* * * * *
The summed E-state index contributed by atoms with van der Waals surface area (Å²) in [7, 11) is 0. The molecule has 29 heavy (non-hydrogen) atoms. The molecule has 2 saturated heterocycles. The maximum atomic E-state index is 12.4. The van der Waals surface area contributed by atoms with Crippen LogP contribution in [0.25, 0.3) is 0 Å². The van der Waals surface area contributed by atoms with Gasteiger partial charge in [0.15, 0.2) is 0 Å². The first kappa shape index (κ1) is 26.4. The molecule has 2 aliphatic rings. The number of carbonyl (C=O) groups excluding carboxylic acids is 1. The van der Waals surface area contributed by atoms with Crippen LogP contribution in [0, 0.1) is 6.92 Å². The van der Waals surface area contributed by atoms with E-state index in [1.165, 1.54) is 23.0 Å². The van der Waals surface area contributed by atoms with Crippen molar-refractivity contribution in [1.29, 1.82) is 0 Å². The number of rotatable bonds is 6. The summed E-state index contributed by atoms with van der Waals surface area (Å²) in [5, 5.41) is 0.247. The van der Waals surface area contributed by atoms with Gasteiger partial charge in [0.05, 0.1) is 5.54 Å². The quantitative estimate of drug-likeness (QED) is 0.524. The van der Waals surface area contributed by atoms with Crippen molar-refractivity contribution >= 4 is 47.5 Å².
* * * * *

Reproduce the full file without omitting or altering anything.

The summed E-state index contributed by atoms with van der Waals surface area (Å²) in [7, 11) is 0. The molecule has 29 heavy (non-hydrogen) atoms. The molecule has 2 saturated heterocycles. The maximum atomic E-state index is 12.4. The van der Waals surface area contributed by atoms with Crippen LogP contribution in [0.25, 0.3) is 0 Å². The van der Waals surface area contributed by atoms with Gasteiger partial charge in [0.15, 0.2) is 0 Å². The first kappa shape index (κ1) is 26.4. The molecule has 2 aliphatic rings. The number of carbonyl (C=O) groups excluding carboxylic acids is 1. The van der Waals surface area contributed by atoms with Crippen LogP contribution in [0, 0.1) is 6.92 Å². The van der Waals surface area contributed by atoms with E-state index in [1.165, 1.54) is 23.0 Å². The van der Waals surface area contributed by atoms with Crippen molar-refractivity contribution in [1.29, 1.82) is 0 Å². The number of rotatable bonds is 6. The summed E-state index contributed by atoms with van der Waals surface area (Å²) in [5, 5.41) is 0.247. The van der Waals surface area contributed by atoms with Gasteiger partial charge in [0.05, 0.1) is 5.54 Å². The quantitative estimate of drug-likeness (QED) is 0.524. The van der Waals surface area contributed by atoms with Crippen molar-refractivity contribution >= 4 is 47.5 Å².